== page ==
A story out of Jacksonville, Florida highlights some of the problems that can occur if you don’t take the time to adequately address estate planning issues. Julia Bolena, a widow who would have been married to her husband for 53 years, recently tried to access her deceased husband’s Wells Fargo savings account. Even though she and her husband had been married for half a century and she was listed as a joint account holder on her deceased husband’s checking account, the bank prevented her from accessing the funds in the savings account.
Apparently, Bolena was not listed as a joint account holder on the savings account, nor was she listed as a transfer on death beneficiary. She was also not given financial power of attorney or listed as executor over her deceased husband’s estate.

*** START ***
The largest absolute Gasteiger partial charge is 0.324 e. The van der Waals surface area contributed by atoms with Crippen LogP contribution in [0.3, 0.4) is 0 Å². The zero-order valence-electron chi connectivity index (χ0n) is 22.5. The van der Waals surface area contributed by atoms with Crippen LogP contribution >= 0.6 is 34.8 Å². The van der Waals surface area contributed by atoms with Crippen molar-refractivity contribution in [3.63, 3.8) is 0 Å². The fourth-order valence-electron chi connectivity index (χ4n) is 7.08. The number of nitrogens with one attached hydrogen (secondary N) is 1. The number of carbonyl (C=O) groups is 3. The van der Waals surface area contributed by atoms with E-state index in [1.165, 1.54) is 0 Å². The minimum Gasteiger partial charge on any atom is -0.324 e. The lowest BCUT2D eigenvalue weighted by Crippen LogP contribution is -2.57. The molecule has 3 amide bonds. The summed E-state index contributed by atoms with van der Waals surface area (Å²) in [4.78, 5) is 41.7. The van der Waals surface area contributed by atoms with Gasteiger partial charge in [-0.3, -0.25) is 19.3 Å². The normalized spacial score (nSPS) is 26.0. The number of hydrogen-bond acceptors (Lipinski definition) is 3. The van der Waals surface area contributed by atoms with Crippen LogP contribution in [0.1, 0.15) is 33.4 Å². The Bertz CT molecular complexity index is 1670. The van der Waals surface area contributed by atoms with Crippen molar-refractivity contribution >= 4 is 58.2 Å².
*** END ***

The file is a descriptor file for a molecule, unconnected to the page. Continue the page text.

Further complicating matters, Bolena contacted a local Florida probate court and asked what she could do. The court clerk informed her that it would cost her $250 to obtain a letter that would allow her to transfer the savings account funds. However, there is only $273 in the account, and Wells Fargo continues to charge a small inactivity fee each month.
Bolena is a retiree who lives on fixed income, and the $275 could help her greatly. Unfortunately, she does not appear to have an easy way to access the funds. Had she been listed as estate executor in her deceased husband’s will, been included as a joint account holder on the savings account, or listed as a beneficiary, the problem could have been easily avoided.
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